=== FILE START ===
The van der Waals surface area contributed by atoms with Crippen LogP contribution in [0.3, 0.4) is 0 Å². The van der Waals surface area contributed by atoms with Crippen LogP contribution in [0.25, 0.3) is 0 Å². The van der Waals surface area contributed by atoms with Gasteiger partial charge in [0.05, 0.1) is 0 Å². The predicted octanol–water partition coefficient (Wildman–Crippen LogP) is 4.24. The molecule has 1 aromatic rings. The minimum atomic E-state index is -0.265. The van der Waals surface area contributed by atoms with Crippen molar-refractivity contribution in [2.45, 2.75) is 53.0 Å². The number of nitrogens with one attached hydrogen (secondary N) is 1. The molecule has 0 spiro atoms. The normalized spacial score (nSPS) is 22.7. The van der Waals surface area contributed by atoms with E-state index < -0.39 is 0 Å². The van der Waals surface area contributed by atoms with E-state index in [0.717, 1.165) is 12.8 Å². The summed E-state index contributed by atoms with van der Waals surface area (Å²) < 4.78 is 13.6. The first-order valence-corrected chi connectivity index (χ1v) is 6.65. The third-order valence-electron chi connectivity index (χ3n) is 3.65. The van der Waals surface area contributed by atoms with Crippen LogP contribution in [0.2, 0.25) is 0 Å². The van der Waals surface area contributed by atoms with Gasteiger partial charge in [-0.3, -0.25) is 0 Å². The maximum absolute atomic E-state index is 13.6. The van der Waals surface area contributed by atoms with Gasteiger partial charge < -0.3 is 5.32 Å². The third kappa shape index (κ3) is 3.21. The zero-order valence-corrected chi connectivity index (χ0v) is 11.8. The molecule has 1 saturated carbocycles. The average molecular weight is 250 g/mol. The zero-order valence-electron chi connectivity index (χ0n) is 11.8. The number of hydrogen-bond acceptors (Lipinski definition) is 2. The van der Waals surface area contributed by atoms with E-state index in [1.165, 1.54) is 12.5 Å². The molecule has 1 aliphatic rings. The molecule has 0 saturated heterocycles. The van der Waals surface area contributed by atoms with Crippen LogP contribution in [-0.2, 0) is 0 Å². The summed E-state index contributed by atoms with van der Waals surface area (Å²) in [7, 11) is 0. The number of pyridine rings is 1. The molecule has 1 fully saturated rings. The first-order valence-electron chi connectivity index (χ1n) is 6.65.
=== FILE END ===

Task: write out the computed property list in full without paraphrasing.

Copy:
The van der Waals surface area contributed by atoms with Crippen LogP contribution in [0.3, 0.4) is 0 Å². The van der Waals surface area contributed by atoms with Crippen LogP contribution in [0.25, 0.3) is 0 Å². The van der Waals surface area contributed by atoms with Gasteiger partial charge in [0.05, 0.1) is 0 Å². The predicted octanol–water partition coefficient (Wildman–Crippen LogP) is 4.24. The molecule has 1 aromatic rings. The minimum atomic E-state index is -0.265. The van der Waals surface area contributed by atoms with Crippen molar-refractivity contribution in [2.45, 2.75) is 53.0 Å². The number of nitrogens with one attached hydrogen (secondary N) is 1. The molecule has 0 spiro atoms. The normalized spacial score (nSPS) is 22.7. The van der Waals surface area contributed by atoms with E-state index < -0.39 is 0 Å². The van der Waals surface area contributed by atoms with E-state index in [0.717, 1.165) is 12.8 Å². The summed E-state index contributed by atoms with van der Waals surface area (Å²) < 4.78 is 13.6. The first-order valence-corrected chi connectivity index (χ1v) is 6.65. The third-order valence-electron chi connectivity index (χ3n) is 3.65. The van der Waals surface area contributed by atoms with Crippen LogP contribution in [0.2, 0.25) is 0 Å². The van der Waals surface area contributed by atoms with Gasteiger partial charge in [-0.3, -0.25) is 0 Å². The maximum absolute atomic E-state index is 13.6. The van der Waals surface area contributed by atoms with Gasteiger partial charge < -0.3 is 5.32 Å². The third kappa shape index (κ3) is 3.21. The zero-order valence-corrected chi connectivity index (χ0v) is 11.8. The molecule has 1 saturated carbocycles. The average molecular weight is 250 g/mol. The zero-order valence-electron chi connectivity index (χ0n) is 11.8. The number of hydrogen-bond acceptors (Lipinski definition) is 2. The van der Waals surface area contributed by atoms with E-state index in [1.165, 1.54) is 12.5 Å². The molecule has 1 aliphatic rings. The molecule has 0 saturated heterocycles. The van der Waals surface area contributed by atoms with Crippen LogP contribution in [-0.2, 0) is 0 Å². The summed E-state index contributed by atoms with van der Waals surface area (Å²) in [7, 11) is 0. The number of pyridine rings is 1. The molecule has 1 fully saturated rings. The first-order valence-electron chi connectivity index (χ1n) is 6.65.